AMC Entertainment Selling 20 Million Shares to Raise $47.7 Million in Cash

AMC Entertainment Nov. 2 disclosed it is selling 20 million shares of Class A common stock to help the financially struggling theater chain generate $47.7 million in cash. The world’s largest theatrical chain said it would use the funds from the sale for general corporate purposes, which could include the repayment, refinancing, redemption or repurchase of existing indebtedness or capital stock, working capital, capital expenditures and other investments.

AMC has seen its business virtually shut down since mid-March due to the coronavirus pandemic. It is now operating more than 80% of its domestic screens with social distancing and reduced seating capacity — but has warned it could run out of cash by the end of the year without fiscal assistance.

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AMC, which will report third-quarter fiscal results after the market closes, over the summer restructured its long-term debt with lenders, generating $200 million in cash. The company also sold nine theaters in the Baltics for $77 million, while selling another $100 million in bond debt.

 

AMC Networks Expects Upwards of 5.5 Million SVOD Subs by Year’s End

AMC Networks Nov. 2 said it expects 5 million to 5.5 million paid subscribers by the end of 2020 for its portfolio of streaming services, which include AMC+, Acorn TV, Shudder, Sundance Now, UMC and IFC Films Unlimited. Shudder, which features horror/thriller based content, just topped one million subs. The company also expanded distribution of AMC+ with launches on Amazon Prime and Apple TV platforms.

“AMC Networks is fast becoming the global leader in SVOD services for targeted audiences,” CEO Josh Sapan said in a statement.

Indeed, since acquiring Acorn TV and UMC as part of its $65 million acquisition of home entertainment distributor RLJ Entertainment in 2018, AMC has sought to market SVOD services focusing on specific niches of entertainment. Acorn targets fans of British-themed TV shows; UMC offers movies and series for African Americans, while IFC and Sundance target independent films and series.

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SVOD helped AMC’s “international and other” business segment increase third-quarter (ended Sept. 30) revenue 9% to $199 million, from $182.5 million in the previous-year period. Operating income increased $23 million to $11.2 million, from a loss of $11.5 million last year. Adjusted operating income increased $14 million to $28 million, from $13.5 million.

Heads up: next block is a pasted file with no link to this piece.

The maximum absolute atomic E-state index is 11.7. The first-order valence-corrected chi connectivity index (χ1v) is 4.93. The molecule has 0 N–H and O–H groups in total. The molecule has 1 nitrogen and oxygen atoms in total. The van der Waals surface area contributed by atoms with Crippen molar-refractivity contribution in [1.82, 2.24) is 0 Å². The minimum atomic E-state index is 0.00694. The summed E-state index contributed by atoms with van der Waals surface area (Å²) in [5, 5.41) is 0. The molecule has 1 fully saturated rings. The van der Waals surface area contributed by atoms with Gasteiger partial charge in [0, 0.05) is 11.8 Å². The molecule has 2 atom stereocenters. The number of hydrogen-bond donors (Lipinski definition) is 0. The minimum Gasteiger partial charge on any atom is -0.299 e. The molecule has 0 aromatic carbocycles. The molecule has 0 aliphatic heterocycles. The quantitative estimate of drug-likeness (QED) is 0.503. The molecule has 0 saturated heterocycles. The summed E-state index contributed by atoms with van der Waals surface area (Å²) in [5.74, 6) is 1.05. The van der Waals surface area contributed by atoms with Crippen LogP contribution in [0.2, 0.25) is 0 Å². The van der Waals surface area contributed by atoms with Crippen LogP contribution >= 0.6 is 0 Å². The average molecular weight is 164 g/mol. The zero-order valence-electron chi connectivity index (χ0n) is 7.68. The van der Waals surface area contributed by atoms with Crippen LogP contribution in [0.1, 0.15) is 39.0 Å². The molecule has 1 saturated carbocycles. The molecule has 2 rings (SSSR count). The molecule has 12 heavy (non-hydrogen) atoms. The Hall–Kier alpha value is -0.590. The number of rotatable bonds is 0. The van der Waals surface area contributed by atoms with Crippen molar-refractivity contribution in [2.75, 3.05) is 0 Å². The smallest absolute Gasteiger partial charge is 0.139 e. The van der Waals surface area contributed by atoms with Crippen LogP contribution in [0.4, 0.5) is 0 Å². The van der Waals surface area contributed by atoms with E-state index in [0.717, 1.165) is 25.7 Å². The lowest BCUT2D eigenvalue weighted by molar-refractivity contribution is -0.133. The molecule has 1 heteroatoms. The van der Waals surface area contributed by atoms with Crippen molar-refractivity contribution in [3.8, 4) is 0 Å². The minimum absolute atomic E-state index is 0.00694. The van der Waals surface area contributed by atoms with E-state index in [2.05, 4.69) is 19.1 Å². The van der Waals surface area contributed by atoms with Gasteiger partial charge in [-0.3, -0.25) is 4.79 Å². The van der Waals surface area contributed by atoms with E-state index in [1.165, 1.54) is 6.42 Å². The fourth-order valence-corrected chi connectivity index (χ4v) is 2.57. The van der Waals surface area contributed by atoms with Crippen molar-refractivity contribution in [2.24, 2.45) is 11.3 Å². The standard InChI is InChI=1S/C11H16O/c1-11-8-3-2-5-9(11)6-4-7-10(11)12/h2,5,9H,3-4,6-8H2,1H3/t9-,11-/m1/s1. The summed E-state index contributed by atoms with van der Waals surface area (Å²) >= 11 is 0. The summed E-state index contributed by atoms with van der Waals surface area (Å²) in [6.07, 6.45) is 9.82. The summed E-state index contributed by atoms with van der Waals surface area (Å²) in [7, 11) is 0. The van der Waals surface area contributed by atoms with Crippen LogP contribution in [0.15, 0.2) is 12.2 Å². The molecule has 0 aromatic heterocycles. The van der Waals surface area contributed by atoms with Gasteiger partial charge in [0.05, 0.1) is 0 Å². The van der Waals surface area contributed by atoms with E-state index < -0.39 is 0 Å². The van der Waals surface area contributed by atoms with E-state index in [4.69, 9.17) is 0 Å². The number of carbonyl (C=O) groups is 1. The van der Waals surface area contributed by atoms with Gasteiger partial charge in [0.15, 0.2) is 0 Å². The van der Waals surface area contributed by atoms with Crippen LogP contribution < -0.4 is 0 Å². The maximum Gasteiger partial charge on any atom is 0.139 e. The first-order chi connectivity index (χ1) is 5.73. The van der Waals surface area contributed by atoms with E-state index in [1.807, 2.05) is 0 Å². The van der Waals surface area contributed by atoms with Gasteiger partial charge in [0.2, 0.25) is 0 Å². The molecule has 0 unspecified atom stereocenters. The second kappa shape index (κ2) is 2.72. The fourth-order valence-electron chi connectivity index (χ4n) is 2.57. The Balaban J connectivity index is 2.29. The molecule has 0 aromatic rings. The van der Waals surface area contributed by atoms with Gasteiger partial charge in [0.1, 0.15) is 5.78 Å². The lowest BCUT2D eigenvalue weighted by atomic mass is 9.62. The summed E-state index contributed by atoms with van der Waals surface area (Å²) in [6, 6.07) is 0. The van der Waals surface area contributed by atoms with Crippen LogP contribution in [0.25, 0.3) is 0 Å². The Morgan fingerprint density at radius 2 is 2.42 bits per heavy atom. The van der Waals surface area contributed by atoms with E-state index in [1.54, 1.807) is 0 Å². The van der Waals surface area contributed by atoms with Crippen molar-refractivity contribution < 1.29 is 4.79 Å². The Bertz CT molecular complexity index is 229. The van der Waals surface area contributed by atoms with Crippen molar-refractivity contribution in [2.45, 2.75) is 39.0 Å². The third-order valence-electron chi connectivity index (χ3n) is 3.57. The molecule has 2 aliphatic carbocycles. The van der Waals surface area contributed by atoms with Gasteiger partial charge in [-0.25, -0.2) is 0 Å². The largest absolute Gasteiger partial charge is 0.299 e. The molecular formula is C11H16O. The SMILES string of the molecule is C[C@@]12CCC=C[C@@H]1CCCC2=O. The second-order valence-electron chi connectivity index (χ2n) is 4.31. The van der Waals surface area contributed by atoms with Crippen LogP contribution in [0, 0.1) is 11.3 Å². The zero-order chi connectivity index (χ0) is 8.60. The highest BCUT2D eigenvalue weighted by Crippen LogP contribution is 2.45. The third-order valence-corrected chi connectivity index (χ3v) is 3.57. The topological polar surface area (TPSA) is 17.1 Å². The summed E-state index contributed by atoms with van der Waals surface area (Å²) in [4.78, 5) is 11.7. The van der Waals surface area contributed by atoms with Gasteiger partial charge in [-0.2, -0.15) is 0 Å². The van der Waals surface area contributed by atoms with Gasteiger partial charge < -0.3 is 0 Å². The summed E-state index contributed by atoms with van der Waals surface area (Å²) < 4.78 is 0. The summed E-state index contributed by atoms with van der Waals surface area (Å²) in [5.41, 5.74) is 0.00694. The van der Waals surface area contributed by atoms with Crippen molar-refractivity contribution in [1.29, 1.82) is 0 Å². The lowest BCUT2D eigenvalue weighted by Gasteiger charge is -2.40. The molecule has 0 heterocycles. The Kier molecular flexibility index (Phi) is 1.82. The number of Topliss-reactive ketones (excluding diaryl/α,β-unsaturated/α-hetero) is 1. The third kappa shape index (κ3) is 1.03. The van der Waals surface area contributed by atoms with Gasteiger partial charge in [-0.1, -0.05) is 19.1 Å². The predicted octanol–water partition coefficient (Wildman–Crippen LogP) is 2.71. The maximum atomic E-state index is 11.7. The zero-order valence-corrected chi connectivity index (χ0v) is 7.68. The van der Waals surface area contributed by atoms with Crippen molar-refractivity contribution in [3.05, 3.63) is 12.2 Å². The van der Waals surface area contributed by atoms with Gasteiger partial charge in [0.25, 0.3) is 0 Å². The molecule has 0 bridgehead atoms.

Overall, AMC saw total Q3 revenue decrease 9%, or $65 million, to $654 million compared with the previous-year period. The decline reflected a decrease of 17.3% at “national networks” operating segment, offset by the previously mentioned “international and other” revenue gain. Operating income topped $139 million, a decrease of 17.2%, or $29 million, versus the prior-year period. The decrease reflected a decrease of 28.8% at “national networks” and an increase of $23 million in operating income at “international and other.”

National networks includes AMC, WE tv, BBC America, IFC and SundanceTV; and AMC Studios, the company’s production business.

On Oct. 21, AMC announced the final results of the tender “Dutch Auction” offer and repurchased approximately 10.8 million shares of common stock for $251 million.

 

The Last Starfighter (Limited Edition)

BLU-RAY REVIEW:

MVD/Arrow;
Sci-Fi;
$39.95 Blu-ray;
Rated ‘PG.’
Stars Lance Guest, Catherine Mary Stewart, Robert Preston, Dan O’Herlihy, Norman Snow, Dan Mason, Chris Hebert, Barbara Bosson, Vernon Washington.

In the decades since its release, The Last Starfighter has proved to be one of the seminal space fantasies of the 1980s, and Arrow Video’s new special-edition Blu-ray gives it the treatment it deserves.

On the surface, the 1984 space adventure would appear to be a mish-mash of a few of the biggest trends at the time. The plot is a bit Star Wars meets Tron, involving a teenager named Alex (Lance Guest) living in a trailer park and dreaming of a better life as he distracts himself playing a video game called Starfighter. After he sets the high score on the machine, he learns it’s a recruitment tool monitored by a fast-talking alien named Centauri (Robert Preston of The Music Man in his final film role) who wants him to become a warrior for an interplanetary alliance preparing to fend off an invasion, joining the ranks of the starfighters — who serve as elite gunners for the Star League’s fighting ships.

However, when an attack cripples the fleet and kills all the other starfighters, Alex is left as the final hope for the galaxy, aided by his pilot and navigator, Grig, a humanoid lizard played by Dan O’Herlihy, who is perhaps best known as the old man from Robocop.

Overt parallels with the story of Arthur pulling the sword from the stone are no accident, as screenwriter Jonathan R. Betuel had been reading The Once and Future King when he got the idea of substituting a video game for Excalibur.

The film story also offers a touch of The Wizard of Oz in its tale of someone transported from obscurity to a strange land and confronted with the task of freeing it from evil.

But in focusing on the sci-fi and video game crazes that dominated the era, the film and its notion of fanboys becoming the next Luke Skywalker was the ultimate fantasy fulfillment for boys (and perhaps a few girls) growing up in the ’80s.